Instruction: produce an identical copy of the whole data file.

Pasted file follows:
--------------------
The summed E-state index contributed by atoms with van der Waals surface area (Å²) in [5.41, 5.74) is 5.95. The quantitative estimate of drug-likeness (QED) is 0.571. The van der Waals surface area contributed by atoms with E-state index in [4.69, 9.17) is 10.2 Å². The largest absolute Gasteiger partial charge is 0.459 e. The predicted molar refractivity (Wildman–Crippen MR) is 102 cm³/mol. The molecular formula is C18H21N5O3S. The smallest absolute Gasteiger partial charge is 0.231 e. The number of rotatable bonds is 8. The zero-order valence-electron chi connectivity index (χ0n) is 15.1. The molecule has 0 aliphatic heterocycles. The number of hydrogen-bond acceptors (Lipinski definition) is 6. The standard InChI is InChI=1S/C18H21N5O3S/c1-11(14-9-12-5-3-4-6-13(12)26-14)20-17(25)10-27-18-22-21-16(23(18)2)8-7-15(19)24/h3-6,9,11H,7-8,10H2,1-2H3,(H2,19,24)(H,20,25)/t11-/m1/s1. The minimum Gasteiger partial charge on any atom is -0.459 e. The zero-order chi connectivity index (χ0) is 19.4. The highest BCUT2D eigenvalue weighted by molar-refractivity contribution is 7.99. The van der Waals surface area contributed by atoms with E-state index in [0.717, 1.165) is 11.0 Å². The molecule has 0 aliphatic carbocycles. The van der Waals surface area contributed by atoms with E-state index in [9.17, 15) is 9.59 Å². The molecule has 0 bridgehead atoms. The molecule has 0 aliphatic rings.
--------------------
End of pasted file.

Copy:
The summed E-state index contributed by atoms with van der Waals surface area (Å²) in [5.41, 5.74) is 5.95. The quantitative estimate of drug-likeness (QED) is 0.571. The van der Waals surface area contributed by atoms with E-state index in [4.69, 9.17) is 10.2 Å². The largest absolute Gasteiger partial charge is 0.459 e. The predicted molar refractivity (Wildman–Crippen MR) is 102 cm³/mol. The molecular formula is C18H21N5O3S. The smallest absolute Gasteiger partial charge is 0.231 e. The number of rotatable bonds is 8. The zero-order valence-electron chi connectivity index (χ0n) is 15.1. The molecule has 0 aliphatic heterocycles. The number of hydrogen-bond acceptors (Lipinski definition) is 6. The standard InChI is InChI=1S/C18H21N5O3S/c1-11(14-9-12-5-3-4-6-13(12)26-14)20-17(25)10-27-18-22-21-16(23(18)2)8-7-15(19)24/h3-6,9,11H,7-8,10H2,1-2H3,(H2,19,24)(H,20,25)/t11-/m1/s1. The minimum Gasteiger partial charge on any atom is -0.459 e. The zero-order chi connectivity index (χ0) is 19.4. The highest BCUT2D eigenvalue weighted by molar-refractivity contribution is 7.99. The van der Waals surface area contributed by atoms with E-state index in [0.717, 1.165) is 11.0 Å². The molecule has 0 aliphatic carbocycles. The van der Waals surface area contributed by atoms with E-state index in [9.17, 15) is 9.59 Å². The molecule has 0 bridgehead atoms. The molecule has 0 aliphatic rings.